Moving forward on two wheels: Our 2018 motorcycle technology roundup
The last 12 months have been pretty fascinating in the world of motorcycles, so we've gone through the archives to bring you the best new technologies, riding gear, interviews, customs and electric motorcycles of 2018.
We'll follow up in the next few days with our assessment of the more mainstream production bike market, but here's the stories that got us thinking this year.
Leaving aside the biggest technological revolution that's underway – electrification – 2018 was a bumper year for weird tech ideas trickling their way into the motorcycle world.
In April, we looked at BMW's experiments in additive manufacturing, with a 3D printed motorcycle frame whose skeletal shape suggested it was evolved through a generative design process.
In May, Bosch got really blue-sky with its rider assist technology ideas, proposing a set of side thruster rockets that a bike could use to push itself back into line as a lowside scenario is developing. Extraordinary.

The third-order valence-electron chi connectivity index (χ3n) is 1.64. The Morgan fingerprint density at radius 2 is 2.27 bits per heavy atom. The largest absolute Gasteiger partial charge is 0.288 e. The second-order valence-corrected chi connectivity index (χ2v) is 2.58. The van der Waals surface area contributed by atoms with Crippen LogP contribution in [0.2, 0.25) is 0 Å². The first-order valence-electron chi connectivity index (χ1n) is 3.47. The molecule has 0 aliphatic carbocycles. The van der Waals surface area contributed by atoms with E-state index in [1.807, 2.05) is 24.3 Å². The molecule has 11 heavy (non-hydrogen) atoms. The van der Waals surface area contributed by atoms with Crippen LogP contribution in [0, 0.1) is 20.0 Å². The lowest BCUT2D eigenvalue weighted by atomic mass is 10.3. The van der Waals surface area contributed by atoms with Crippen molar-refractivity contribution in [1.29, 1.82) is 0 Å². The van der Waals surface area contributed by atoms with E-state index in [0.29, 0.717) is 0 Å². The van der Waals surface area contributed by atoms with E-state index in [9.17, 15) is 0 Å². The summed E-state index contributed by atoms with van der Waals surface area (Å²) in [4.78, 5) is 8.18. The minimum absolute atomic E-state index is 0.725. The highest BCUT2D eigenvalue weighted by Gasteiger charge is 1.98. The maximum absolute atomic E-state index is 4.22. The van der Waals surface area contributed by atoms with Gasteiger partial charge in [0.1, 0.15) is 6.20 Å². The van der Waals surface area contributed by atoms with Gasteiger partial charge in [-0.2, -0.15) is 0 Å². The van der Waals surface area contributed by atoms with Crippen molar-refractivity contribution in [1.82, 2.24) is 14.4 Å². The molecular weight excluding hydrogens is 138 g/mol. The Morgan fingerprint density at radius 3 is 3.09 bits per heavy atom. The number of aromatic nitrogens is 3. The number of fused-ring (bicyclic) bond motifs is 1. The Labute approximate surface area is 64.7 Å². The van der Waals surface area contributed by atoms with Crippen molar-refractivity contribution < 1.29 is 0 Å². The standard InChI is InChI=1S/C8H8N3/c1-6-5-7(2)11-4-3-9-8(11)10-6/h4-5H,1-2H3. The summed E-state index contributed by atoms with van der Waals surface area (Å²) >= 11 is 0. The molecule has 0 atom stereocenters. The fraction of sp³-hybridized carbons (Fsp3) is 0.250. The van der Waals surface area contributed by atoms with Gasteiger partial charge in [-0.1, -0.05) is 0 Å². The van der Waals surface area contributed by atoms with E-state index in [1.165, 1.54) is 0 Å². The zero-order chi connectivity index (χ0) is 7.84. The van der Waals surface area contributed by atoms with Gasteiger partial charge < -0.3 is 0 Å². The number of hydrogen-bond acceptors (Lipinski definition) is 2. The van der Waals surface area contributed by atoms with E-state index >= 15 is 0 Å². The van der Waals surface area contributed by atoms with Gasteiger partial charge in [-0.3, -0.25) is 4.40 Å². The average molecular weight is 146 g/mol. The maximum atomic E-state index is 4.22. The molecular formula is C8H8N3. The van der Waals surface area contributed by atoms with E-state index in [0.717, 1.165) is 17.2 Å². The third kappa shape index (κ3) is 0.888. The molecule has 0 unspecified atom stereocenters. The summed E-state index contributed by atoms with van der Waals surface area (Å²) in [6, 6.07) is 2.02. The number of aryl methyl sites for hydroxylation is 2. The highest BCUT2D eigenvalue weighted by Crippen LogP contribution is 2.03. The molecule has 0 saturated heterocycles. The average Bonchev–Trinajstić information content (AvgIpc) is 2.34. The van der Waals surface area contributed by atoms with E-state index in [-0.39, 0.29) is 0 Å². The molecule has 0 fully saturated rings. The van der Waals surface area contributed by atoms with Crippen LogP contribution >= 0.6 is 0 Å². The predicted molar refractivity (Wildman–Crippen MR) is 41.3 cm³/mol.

By June, we were seeing MV Agusta taking a centrifugal Rekluse clutch, the kind you frequently see on dirt bikes, and adding it to a touring bike, thus giving riders the ability to zip around town without ever using the clutch, but retaining the full clutch capability should you want to use it. The bike in question, the Turismo Veloce Lusso SCS, seems to us a much more rider-friendly approach to getting rid of the clutch than the dual-clutch auto systems Honda has gone with, for example.
KTM released video around the same time of a 1290 Super Adventure S that was fitted with an adaptive cruise control system and blind spot warnings. While it hasn't hit the market yet, it's one of those bits of car technology that was always going to come to the motorcycle world – it's just a matter of when.
Speaking of car technology, autonomous cars are one of the most difficult and demanding technologies humans have ever tried to build. Motorcycles, too, are learning to ride themselves. And while last year's Yamaha Motobot had a cute little robot rider on board, this year's riderless BMW R1200GS was a ghostly apparition as it quietly zipped around a test track.